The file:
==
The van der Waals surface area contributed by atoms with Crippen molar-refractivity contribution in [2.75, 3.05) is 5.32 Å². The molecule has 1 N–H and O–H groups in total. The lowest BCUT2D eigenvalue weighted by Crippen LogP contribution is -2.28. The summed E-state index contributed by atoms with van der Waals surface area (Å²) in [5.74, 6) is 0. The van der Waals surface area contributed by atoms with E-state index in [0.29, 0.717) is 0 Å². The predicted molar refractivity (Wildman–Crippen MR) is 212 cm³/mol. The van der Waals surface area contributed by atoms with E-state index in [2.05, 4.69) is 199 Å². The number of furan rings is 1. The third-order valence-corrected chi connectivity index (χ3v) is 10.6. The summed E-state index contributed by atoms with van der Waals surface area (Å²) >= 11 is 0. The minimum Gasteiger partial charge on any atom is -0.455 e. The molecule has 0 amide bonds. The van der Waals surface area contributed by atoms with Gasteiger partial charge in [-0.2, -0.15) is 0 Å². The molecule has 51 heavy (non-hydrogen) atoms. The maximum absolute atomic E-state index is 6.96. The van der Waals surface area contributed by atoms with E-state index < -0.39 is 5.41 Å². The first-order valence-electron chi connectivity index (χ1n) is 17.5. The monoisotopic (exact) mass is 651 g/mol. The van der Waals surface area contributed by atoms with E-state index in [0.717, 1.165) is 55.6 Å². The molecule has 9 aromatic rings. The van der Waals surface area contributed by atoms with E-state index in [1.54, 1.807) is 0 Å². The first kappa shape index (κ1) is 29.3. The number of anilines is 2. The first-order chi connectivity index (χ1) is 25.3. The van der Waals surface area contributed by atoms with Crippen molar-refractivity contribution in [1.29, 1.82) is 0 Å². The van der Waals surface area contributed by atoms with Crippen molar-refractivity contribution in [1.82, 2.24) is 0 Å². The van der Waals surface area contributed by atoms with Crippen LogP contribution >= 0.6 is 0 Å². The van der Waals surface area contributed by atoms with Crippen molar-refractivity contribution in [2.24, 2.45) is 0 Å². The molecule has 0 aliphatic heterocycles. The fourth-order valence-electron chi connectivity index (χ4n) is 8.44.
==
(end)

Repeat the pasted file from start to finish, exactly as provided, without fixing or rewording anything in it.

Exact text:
The van der Waals surface area contributed by atoms with Crippen molar-refractivity contribution in [2.75, 3.05) is 5.32 Å². The molecule has 1 N–H and O–H groups in total. The lowest BCUT2D eigenvalue weighted by Crippen LogP contribution is -2.28. The summed E-state index contributed by atoms with van der Waals surface area (Å²) in [5.74, 6) is 0. The van der Waals surface area contributed by atoms with E-state index in [0.29, 0.717) is 0 Å². The predicted molar refractivity (Wildman–Crippen MR) is 212 cm³/mol. The van der Waals surface area contributed by atoms with E-state index in [2.05, 4.69) is 199 Å². The number of furan rings is 1. The third-order valence-corrected chi connectivity index (χ3v) is 10.6. The summed E-state index contributed by atoms with van der Waals surface area (Å²) >= 11 is 0. The minimum Gasteiger partial charge on any atom is -0.455 e. The molecule has 0 amide bonds. The van der Waals surface area contributed by atoms with Gasteiger partial charge in [-0.2, -0.15) is 0 Å². The molecule has 51 heavy (non-hydrogen) atoms. The maximum absolute atomic E-state index is 6.96. The van der Waals surface area contributed by atoms with E-state index < -0.39 is 5.41 Å². The first-order valence-electron chi connectivity index (χ1n) is 17.5. The monoisotopic (exact) mass is 651 g/mol. The van der Waals surface area contributed by atoms with E-state index in [0.717, 1.165) is 55.6 Å². The molecule has 9 aromatic rings. The van der Waals surface area contributed by atoms with E-state index in [1.54, 1.807) is 0 Å². The first kappa shape index (κ1) is 29.3. The number of anilines is 2. The first-order chi connectivity index (χ1) is 25.3. The van der Waals surface area contributed by atoms with Crippen molar-refractivity contribution in [1.29, 1.82) is 0 Å². The van der Waals surface area contributed by atoms with Crippen molar-refractivity contribution in [1.82, 2.24) is 0 Å². The van der Waals surface area contributed by atoms with Crippen LogP contribution >= 0.6 is 0 Å². The van der Waals surface area contributed by atoms with Crippen molar-refractivity contribution in [2.24, 2.45) is 0 Å². The molecule has 0 aliphatic heterocycles. The fourth-order valence-electron chi connectivity index (χ4n) is 8.44.